"Our goal is to lead the development of China's electronics industry and build the cornerstone of national security," said Xiong Qunli, chairman of CETC. "We will ramp up resources to cultivate innovation and accelerate structural reform." As of August, the company has successfully integrated 19 research institutes to set up seven units, simplifying hierarchy, boosting operational efficiency and saving costs. CETC has already been working to overhaul its structure, which previously consisted of 47 electronic information research institutes. Such a fragmented structure led to a slate of problems such as scattered investments, redundant construction and disordered internal competition. "We have shifted our focus to five areas - military electronics, civilian products, international management, scientific and technological innovation, and asset management and capital operation," Xiong said.
China's military is preparing a sweeping leadership reshuffle, dropping top generals, including two that sources say are under investigation for corruption. The changes would make room for President Xi Jinping to install trusted allies in key positions at a key party congress that begins on Oct. 18. A list of 303 military delegates to the Communist Party Congress, published by the army's official newspaper, excluded Fang Fenghui and Zhang Yang, both members of the Central Military Commission. The commission is China's top military decision-making body.
A world-first collaboration between the University of New South Wales and the Chinese government, celebrated as a $100m innovation partnership, opens a Pandora's box of strategic and commercial risks for Australia, according to leading analysts. These include the potential loss of sensitive technology with military capability, an unhealthy reliance on Chinese capital and vulnerability to Beijing's influence in Australia's stretched research and technology sector. The UNSW Torch Innovation precinct, the first outside China, was unveiled last year. 29 Chinese partners and one Indian one - Adani Solar, a subsidiary of the resources giant - have signed on to the UNSW Torch project. They include at least seven firms working in industries with dual use military potential such as aerospace, GPS navigation, underwater cameras and nanotechnology. The research is not funded directly by the Chinese government but by the companies themselves.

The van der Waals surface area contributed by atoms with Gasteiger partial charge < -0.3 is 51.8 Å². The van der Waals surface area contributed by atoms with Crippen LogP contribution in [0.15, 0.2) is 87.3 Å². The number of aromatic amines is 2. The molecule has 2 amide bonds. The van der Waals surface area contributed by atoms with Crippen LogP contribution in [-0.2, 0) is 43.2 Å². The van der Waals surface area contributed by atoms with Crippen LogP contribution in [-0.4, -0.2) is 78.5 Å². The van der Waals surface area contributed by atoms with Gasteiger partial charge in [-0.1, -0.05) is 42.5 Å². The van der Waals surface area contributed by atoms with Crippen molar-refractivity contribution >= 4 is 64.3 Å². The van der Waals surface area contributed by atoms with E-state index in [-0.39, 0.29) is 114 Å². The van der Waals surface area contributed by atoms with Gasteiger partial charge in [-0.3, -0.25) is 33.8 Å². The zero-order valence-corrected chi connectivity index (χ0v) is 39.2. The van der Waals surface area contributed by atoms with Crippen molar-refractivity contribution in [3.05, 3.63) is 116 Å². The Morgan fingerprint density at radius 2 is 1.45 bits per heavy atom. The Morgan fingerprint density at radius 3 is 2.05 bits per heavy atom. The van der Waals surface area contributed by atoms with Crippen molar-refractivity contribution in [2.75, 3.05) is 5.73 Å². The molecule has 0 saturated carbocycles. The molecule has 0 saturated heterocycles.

When a massive military parade was staged at Zhurihe in Inner Mongolia on July 30, Chinese citizens, as well as people worldwide, saw a military taking solid steps toward a strong army. More than 12,000 service personnel from the army, navy, air force, armed police as well as the newly formed rocket force and strategic support troops took part in the parade, which also featured China's tanks, armored vehicles, missile launchers and fighter jets. President Xi Jinping reviewed the armed forces as part of the commemorations that marked the 90th founding anniversary of the People's Liberation Army (PLA), which fell on Aug. 1. Two days later, at a grand gathering in celebration of the anniversary, Xi, also general secretary of the Communist Party of China (CPC) Central Committee and chairman of the Central Military Commission, said the Chinese military has reshaped its political environment, organizational form, system of military strength and work style over the past five years. During those five years, China has advanced the reform of national defense and the armed forces under the leadership of the CPC Central Committee with Xi at its core, making historic steps in building a system of military strength with Chinese characteristics.